Editors love to ‘tweak’ the headlines they attach to otherwise less-than-exciting articles, so people will pay attention. But when they twist reality 180 degrees, the results can be damaging.
It was one of those scientific journal articles whose very title triggers instant eye glaze: “Double Gene Targeting Multiplex Polymerase Chain Reaction-Restriction Fragment Length Polymorphism Assay Discriminates Beef, Buffalo, and Pork Substitution in Frankfurter Products.”
What that actually means, I couldn’t explain, but here’s how Forbes teed it up in its online science section: “New Mystery Meat DNA Test Reveals What’s In Your Hot Dog.”
That slant is totally unfair — and inaccurate — of course, implying as it does that “what” is in your hot dog is, in fact, a “mystery.”
Nothing could be further from the truth.
“People often joke that sausages such as hot dogs are made from ‘mystery meat,’ ” the article began. “But the composition of processed food isn’t always a laughing matter, as consuming certain foods can go against a person’s cultural or religious beliefs. Indian people avoid beef because cows are considered sacred, for instance, whereas Muslims and Jews don’t eat pork.”
Those statements are true enough, but they still don’t connect with the “what’s in your hot dog?” accusation implied by Forbes’ reference to the Journal of Agricultural and Food Chemistry study noted above.
And as it turns out, the new test referenced in the article was developed overseas at the University of Malaya in Kuala Lumpur, Malaysia’s capital city famous for the world’s tallest twin skyscrapers, the Petronas Towers that have been featured in several major movies (1999’s caper flick “Entrapment” and 2016’s “Independence Day Resurgence”), television shows (Fox’s “24”) and even video games (“Hitman 2: Silent Assassin”).
Several paragraphs after the “find out what’s really in your hot dog” teaser, readers — if they made it that far — finally get to the point the story is trying to make: “Unscrupulous sausage makers sometimes substitute authentic ingredients for cheaper alternatives.”
Wait — did that sentence suggest that manufacturers, unscrupulous or not, would substitute “authentic ingredients” for cheaper ones?
Has that ever happened in the history of meat product adulteration?
Apparently so — if we’re talking about Malaysia, that is.
If a Malaysian processor did substitute different species in a hot dog formulation, such a switch could be detected with the new Double Gene Targeting Multiplex Polymerase Chain Reaction-Restriction Fragment Length Polymorphism Assay, by testing samples for specific DNA markers characteristic of particular species.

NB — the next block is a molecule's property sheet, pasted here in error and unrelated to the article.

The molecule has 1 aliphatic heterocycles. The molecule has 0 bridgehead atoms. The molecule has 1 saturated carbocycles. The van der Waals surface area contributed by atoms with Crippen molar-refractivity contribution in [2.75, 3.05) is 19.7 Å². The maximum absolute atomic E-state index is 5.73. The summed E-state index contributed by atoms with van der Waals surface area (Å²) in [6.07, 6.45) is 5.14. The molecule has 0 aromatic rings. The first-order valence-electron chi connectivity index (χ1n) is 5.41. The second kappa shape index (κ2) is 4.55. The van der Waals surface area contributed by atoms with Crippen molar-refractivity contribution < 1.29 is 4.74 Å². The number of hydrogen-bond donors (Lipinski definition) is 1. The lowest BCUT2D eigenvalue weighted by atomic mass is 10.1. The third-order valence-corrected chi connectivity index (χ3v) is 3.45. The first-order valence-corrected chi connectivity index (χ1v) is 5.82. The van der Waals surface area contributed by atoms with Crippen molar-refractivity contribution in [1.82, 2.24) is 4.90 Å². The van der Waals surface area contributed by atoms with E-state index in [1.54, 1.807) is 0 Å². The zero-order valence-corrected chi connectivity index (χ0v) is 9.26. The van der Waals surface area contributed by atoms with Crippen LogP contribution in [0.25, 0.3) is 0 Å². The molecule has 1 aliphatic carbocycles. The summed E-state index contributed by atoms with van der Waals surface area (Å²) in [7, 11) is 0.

The advantage of the new test, as explained in the article, is that the genetic markers being targeted stay stable even under extreme conditions, such as boiling or pressure cooking. Conventional tests currently rely on identification of a single lengthy DNA sequence that tends to become denatured and break down at food processing temperatures.
That, as any food-science major knows, can lead to false negative test results.
To confirm the validity of their new test, the University of Malaya researchers checked for pork, beef and buffalo DNA in 20 different types of sausages sold in Malaysian markets, and perhaps unsurprisingly, found that 100% of the samples that supposedly contained “beef” also contained buffalo meat, although the tests also confirmed a high level of purity with regard to pork ingredients.
By the way, the “buffalo” being referenced isn’t bison meat, but rather meat from water buffalo, an Asian-origin species traditionally used as draft animals but lately the focus of breeding and management initiatives aimed at improving carcass quality and consistently.
According to the Turkey Creek Buffalo Meat company, an Arkansas-based importer-distributor, water buffalo is grassfed and “naturally raised without growth stimulates and antibiotics.” The meat is marketed as a healthier alternative to beef, as analysis indicates that it is leaner and lower in cholesterol content and has fewer calories and more protein per serving than poultry and many species of fish.
If potential customers bite on the “buffalo meat” designation, and aren’t hung up on the idea of eating water buffalo, the product’s nutritional profile might allow development of a niche market. Turkey Creek even markets a line of gourmet Italian cheeses made from water buffalo milk.
But all that is a sideline to the problem created by Forbes editors looking for an angle to “sell” their story. As the article concluded, “This . . . new DNA test could reveal some hot dog ingredients that you’d prefer remained a mystery.”
Seriously? The odds that anyone has ever eaten a hot dog made in North America that was “adulterated” with a more expensive meat ingredient replacing a less expensive one are even longer than the chances that water buffalo will become the next foodie fad.
The opinions expressed in this commentary are solely those of Dan Murphy, a veteran food-industry journalist and commentator